So I ask you this: “Why did you study? Why did you stay in UP to get a degree?” Is it because you don’t want to waste taxpayers’ money? Or is it because getting good grades means getting that dream job? Those are valid reasons but given the education UP has provided you with, are these enough? The more important questions are: “Who do we fight for? For whom did we toil for four or more years? Who were your principles for?”
Of course, we have our own answers to these questions. No doubt, our inner social circles would occupy our minds first. We owe so much to our friends and family and they have been our greatest motivators. But the UP education teaches us that we cannot and should not remain with the familiar just because it is comfortable. So we step out of our comfort zones to render service to our countrymen, no matter how difficult it may be.
We shoot our productions for the marginalized sectors of society, for those whose rights are trampled upon, whose cries are stifled by those who are deemed to be more important than them, that their voices may rise up and finally be heard.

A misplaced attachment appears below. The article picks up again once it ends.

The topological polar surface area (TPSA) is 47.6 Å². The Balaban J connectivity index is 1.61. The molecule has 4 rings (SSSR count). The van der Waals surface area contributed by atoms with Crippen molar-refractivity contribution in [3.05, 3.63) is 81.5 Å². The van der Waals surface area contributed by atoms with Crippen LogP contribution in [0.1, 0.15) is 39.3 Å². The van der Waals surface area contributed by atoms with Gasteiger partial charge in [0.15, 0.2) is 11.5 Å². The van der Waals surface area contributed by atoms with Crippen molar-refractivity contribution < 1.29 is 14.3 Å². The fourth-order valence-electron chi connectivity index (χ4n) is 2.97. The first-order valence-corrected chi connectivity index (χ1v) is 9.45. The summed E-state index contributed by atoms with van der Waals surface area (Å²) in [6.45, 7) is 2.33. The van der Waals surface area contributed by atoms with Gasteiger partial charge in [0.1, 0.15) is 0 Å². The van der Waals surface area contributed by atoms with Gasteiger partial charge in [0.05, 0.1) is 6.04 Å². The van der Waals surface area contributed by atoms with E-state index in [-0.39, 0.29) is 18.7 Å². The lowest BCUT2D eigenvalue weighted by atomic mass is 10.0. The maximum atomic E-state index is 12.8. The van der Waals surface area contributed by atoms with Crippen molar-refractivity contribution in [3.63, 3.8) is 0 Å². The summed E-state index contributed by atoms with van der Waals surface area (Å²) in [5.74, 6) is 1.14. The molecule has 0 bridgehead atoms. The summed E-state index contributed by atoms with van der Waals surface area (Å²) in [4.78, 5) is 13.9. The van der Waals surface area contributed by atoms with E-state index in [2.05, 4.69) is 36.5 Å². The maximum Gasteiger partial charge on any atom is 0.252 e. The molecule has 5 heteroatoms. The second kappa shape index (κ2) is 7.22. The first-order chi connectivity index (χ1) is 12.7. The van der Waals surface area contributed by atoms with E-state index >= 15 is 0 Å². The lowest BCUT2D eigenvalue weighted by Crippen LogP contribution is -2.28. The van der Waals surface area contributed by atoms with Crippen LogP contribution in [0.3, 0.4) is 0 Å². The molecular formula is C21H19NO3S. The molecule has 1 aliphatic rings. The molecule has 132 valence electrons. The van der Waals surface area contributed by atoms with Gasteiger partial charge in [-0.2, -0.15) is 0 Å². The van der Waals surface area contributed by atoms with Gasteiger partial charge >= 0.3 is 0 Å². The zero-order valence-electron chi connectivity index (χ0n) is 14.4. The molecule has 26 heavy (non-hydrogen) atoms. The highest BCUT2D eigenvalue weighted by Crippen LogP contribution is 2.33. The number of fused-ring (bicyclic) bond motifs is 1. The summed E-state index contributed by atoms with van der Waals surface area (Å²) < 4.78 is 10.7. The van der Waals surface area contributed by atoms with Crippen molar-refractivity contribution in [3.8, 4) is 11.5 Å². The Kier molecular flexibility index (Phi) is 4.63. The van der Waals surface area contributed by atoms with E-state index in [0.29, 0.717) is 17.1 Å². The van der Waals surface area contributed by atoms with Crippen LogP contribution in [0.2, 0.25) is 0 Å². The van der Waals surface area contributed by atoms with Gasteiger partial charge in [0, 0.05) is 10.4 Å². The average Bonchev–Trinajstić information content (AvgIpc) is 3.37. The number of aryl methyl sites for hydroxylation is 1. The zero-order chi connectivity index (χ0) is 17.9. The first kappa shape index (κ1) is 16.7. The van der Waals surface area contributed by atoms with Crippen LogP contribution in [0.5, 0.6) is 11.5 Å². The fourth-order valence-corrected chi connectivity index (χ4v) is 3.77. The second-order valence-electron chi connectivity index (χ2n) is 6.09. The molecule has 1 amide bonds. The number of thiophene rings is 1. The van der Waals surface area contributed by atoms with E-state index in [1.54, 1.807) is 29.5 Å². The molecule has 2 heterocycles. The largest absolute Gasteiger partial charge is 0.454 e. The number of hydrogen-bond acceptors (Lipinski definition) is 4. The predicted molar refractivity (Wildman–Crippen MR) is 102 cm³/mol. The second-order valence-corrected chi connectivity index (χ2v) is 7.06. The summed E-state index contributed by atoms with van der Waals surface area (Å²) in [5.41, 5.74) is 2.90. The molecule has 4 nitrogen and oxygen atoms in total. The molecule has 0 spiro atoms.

We continue searching for and defending the truth for all the journalists and media practitioners who have lost their lives in doing so.
We write our papers and articles for the Kristel Tejadas who are denied their right to receive a good education.
We struggle with our research for the Lordei Hinas who become undeserving victims of a vicious system that drives people to commit acts of violence.
We stand as one for the Maricon Montajeses who are unjustly divested of their freedom to practice their craft and art in the service of the people.
In the end, a genuine UP graduate never forgets who he/she is supposed to serve. Even if they are stripped of their shiny medals and grandiose titles, iskos and iskas are supposed to be, at their very cores, people who never forget their principles and the purpose behind those principles. After all, even in the UP motto, honor always comes first before excellence.
The second and final part of my speech deals with a feeling that I became all too familiar with in my stay in UP. Perhaps dread and despair are valid guesses but that’s just because I have a lot of feelings. I am talking about gratitude and the following are the people who deserve our thanks the most: